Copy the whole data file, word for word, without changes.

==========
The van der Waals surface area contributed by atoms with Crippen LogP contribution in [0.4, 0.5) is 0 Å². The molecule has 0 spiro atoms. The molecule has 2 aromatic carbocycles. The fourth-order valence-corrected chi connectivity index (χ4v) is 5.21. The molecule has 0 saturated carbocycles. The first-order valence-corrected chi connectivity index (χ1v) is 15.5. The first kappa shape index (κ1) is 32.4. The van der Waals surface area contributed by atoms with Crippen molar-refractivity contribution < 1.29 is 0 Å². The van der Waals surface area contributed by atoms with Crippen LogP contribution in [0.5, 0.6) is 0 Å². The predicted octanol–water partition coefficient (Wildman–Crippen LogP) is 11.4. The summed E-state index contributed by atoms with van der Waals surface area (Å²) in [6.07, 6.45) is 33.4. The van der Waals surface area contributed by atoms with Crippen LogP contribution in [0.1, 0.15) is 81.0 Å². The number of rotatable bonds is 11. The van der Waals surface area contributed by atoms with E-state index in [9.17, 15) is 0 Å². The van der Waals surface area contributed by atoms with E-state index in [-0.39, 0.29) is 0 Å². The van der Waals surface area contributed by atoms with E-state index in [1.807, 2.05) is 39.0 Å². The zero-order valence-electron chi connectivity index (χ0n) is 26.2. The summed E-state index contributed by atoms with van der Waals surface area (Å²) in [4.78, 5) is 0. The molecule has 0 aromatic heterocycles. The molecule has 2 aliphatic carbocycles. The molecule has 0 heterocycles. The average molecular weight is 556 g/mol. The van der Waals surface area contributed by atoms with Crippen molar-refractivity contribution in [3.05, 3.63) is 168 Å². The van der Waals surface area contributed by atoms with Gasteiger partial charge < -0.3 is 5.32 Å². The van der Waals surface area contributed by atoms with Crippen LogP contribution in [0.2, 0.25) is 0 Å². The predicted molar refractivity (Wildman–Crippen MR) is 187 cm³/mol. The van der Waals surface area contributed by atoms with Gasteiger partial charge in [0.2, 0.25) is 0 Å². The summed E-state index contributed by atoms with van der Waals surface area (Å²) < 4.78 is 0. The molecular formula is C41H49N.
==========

The van der Waals surface area contributed by atoms with Crippen LogP contribution in [0.4, 0.5) is 0 Å². The molecule has 0 spiro atoms. The molecule has 2 aromatic carbocycles. The fourth-order valence-corrected chi connectivity index (χ4v) is 5.21. The molecule has 0 saturated carbocycles. The first-order valence-corrected chi connectivity index (χ1v) is 15.5. The first kappa shape index (κ1) is 32.4. The van der Waals surface area contributed by atoms with Crippen molar-refractivity contribution < 1.29 is 0 Å². The van der Waals surface area contributed by atoms with Crippen LogP contribution in [0.5, 0.6) is 0 Å². The predicted octanol–water partition coefficient (Wildman–Crippen LogP) is 11.4. The summed E-state index contributed by atoms with van der Waals surface area (Å²) in [6.07, 6.45) is 33.4. The van der Waals surface area contributed by atoms with Crippen LogP contribution in [0.1, 0.15) is 81.0 Å². The number of rotatable bonds is 11. The van der Waals surface area contributed by atoms with E-state index in [9.17, 15) is 0 Å². The van der Waals surface area contributed by atoms with E-state index in [-0.39, 0.29) is 0 Å². The van der Waals surface area contributed by atoms with E-state index in [1.807, 2.05) is 39.0 Å². The zero-order valence-electron chi connectivity index (χ0n) is 26.2. The summed E-state index contributed by atoms with van der Waals surface area (Å²) in [4.78, 5) is 0. The molecule has 0 aromatic heterocycles. The molecule has 2 aliphatic carbocycles. The molecule has 0 heterocycles. The average molecular weight is 556 g/mol. The van der Waals surface area contributed by atoms with Crippen molar-refractivity contribution in [3.05, 3.63) is 168 Å². The van der Waals surface area contributed by atoms with Gasteiger partial charge < -0.3 is 5.32 Å². The van der Waals surface area contributed by atoms with Crippen LogP contribution in [0.2, 0.25) is 0 Å². The predicted molar refractivity (Wildman–Crippen MR) is 187 cm³/mol. The van der Waals surface area contributed by atoms with Gasteiger partial charge in [0.2, 0.25) is 0 Å². The summed E-state index contributed by atoms with van der Waals surface area (Å²) < 4.78 is 0. The molecular formula is C41H49N.